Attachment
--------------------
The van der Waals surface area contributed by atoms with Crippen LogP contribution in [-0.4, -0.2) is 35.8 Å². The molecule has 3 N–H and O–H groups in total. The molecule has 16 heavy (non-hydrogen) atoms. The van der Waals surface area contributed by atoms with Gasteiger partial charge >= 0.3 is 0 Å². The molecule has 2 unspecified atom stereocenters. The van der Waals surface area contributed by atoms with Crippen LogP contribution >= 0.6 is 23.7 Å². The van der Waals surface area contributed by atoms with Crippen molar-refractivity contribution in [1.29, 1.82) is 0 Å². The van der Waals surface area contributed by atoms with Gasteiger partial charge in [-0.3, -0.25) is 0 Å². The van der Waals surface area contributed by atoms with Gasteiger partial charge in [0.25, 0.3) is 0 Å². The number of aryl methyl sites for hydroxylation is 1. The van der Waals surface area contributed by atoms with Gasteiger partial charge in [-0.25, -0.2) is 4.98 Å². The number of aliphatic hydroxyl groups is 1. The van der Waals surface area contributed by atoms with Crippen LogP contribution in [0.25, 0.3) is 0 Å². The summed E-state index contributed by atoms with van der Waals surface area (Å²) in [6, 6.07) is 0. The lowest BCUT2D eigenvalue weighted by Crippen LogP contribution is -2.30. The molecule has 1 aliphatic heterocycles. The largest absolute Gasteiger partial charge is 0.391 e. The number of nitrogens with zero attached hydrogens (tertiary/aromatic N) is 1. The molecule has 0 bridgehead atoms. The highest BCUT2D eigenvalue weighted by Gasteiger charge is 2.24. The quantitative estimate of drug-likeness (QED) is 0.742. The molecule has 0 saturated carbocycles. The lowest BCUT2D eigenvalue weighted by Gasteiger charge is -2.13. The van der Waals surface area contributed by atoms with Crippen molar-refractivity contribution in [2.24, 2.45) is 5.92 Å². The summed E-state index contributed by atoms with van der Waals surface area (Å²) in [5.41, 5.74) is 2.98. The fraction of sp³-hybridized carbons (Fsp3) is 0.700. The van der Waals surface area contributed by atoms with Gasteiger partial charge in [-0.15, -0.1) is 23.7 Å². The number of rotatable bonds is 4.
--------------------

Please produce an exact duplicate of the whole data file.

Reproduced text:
The van der Waals surface area contributed by atoms with Crippen LogP contribution in [-0.4, -0.2) is 35.8 Å². The molecule has 3 N–H and O–H groups in total. The molecule has 16 heavy (non-hydrogen) atoms. The van der Waals surface area contributed by atoms with Gasteiger partial charge >= 0.3 is 0 Å². The molecule has 2 unspecified atom stereocenters. The van der Waals surface area contributed by atoms with Crippen LogP contribution >= 0.6 is 23.7 Å². The van der Waals surface area contributed by atoms with Crippen molar-refractivity contribution in [1.29, 1.82) is 0 Å². The van der Waals surface area contributed by atoms with Gasteiger partial charge in [-0.3, -0.25) is 0 Å². The van der Waals surface area contributed by atoms with Gasteiger partial charge in [0.25, 0.3) is 0 Å². The number of aryl methyl sites for hydroxylation is 1. The van der Waals surface area contributed by atoms with Gasteiger partial charge in [-0.25, -0.2) is 4.98 Å². The number of aliphatic hydroxyl groups is 1. The van der Waals surface area contributed by atoms with Crippen LogP contribution in [0.25, 0.3) is 0 Å². The summed E-state index contributed by atoms with van der Waals surface area (Å²) in [6, 6.07) is 0. The lowest BCUT2D eigenvalue weighted by Crippen LogP contribution is -2.30. The molecule has 1 aliphatic heterocycles. The largest absolute Gasteiger partial charge is 0.391 e. The number of nitrogens with zero attached hydrogens (tertiary/aromatic N) is 1. The molecule has 0 bridgehead atoms. The highest BCUT2D eigenvalue weighted by Gasteiger charge is 2.24. The quantitative estimate of drug-likeness (QED) is 0.742. The molecule has 0 saturated carbocycles. The lowest BCUT2D eigenvalue weighted by Gasteiger charge is -2.13. The van der Waals surface area contributed by atoms with Crippen molar-refractivity contribution in [2.24, 2.45) is 5.92 Å². The summed E-state index contributed by atoms with van der Waals surface area (Å²) in [5.41, 5.74) is 2.98. The fraction of sp³-hybridized carbons (Fsp3) is 0.700. The van der Waals surface area contributed by atoms with Gasteiger partial charge in [-0.15, -0.1) is 23.7 Å². The number of rotatable bonds is 4.